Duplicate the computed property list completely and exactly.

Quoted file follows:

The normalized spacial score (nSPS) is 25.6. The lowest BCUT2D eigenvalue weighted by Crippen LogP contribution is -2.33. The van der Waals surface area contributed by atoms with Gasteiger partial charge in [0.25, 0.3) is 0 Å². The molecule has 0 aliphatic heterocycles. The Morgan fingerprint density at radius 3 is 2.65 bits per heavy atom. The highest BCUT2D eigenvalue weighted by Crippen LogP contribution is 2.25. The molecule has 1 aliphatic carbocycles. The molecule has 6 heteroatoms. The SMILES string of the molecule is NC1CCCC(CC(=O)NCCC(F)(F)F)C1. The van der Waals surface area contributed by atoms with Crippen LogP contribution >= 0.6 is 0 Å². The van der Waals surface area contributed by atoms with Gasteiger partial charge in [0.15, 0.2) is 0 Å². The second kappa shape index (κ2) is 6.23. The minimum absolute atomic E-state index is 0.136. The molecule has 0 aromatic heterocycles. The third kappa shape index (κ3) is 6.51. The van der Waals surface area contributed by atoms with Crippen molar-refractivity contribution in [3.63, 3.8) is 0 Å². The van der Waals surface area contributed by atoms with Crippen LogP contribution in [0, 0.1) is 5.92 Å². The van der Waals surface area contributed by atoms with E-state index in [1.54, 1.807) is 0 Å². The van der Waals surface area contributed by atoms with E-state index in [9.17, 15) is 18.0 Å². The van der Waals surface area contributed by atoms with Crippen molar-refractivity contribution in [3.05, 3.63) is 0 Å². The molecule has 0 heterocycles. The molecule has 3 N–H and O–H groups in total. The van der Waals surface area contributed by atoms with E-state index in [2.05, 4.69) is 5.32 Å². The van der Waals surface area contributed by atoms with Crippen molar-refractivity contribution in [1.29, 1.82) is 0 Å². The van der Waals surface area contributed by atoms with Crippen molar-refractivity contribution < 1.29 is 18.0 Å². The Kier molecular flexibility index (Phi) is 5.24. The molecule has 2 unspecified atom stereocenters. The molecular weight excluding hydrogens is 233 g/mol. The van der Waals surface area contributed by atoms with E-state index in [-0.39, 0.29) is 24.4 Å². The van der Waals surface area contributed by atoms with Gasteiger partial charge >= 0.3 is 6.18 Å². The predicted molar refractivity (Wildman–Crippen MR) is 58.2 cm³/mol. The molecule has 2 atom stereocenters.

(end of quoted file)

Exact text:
The normalized spacial score (nSPS) is 25.6. The lowest BCUT2D eigenvalue weighted by Crippen LogP contribution is -2.33. The van der Waals surface area contributed by atoms with Gasteiger partial charge in [0.25, 0.3) is 0 Å². The molecule has 0 aliphatic heterocycles. The Morgan fingerprint density at radius 3 is 2.65 bits per heavy atom. The highest BCUT2D eigenvalue weighted by Crippen LogP contribution is 2.25. The molecule has 1 aliphatic carbocycles. The molecule has 6 heteroatoms. The SMILES string of the molecule is NC1CCCC(CC(=O)NCCC(F)(F)F)C1. The van der Waals surface area contributed by atoms with Crippen LogP contribution >= 0.6 is 0 Å². The van der Waals surface area contributed by atoms with Gasteiger partial charge in [0.15, 0.2) is 0 Å². The second kappa shape index (κ2) is 6.23. The minimum absolute atomic E-state index is 0.136. The molecule has 0 aromatic heterocycles. The third kappa shape index (κ3) is 6.51. The van der Waals surface area contributed by atoms with Crippen molar-refractivity contribution in [3.63, 3.8) is 0 Å². The van der Waals surface area contributed by atoms with Crippen LogP contribution in [0, 0.1) is 5.92 Å². The van der Waals surface area contributed by atoms with E-state index in [1.54, 1.807) is 0 Å². The van der Waals surface area contributed by atoms with E-state index in [9.17, 15) is 18.0 Å². The van der Waals surface area contributed by atoms with Crippen molar-refractivity contribution in [3.05, 3.63) is 0 Å². The molecule has 0 heterocycles. The molecule has 3 N–H and O–H groups in total. The van der Waals surface area contributed by atoms with E-state index in [2.05, 4.69) is 5.32 Å². The van der Waals surface area contributed by atoms with Crippen molar-refractivity contribution in [1.29, 1.82) is 0 Å². The van der Waals surface area contributed by atoms with Crippen molar-refractivity contribution < 1.29 is 18.0 Å². The Kier molecular flexibility index (Phi) is 5.24. The molecule has 2 unspecified atom stereocenters. The molecular weight excluding hydrogens is 233 g/mol. The van der Waals surface area contributed by atoms with E-state index in [-0.39, 0.29) is 24.4 Å². The van der Waals surface area contributed by atoms with Gasteiger partial charge >= 0.3 is 6.18 Å². The predicted molar refractivity (Wildman–Crippen MR) is 58.2 cm³/mol. The molecule has 2 atom stereocenters.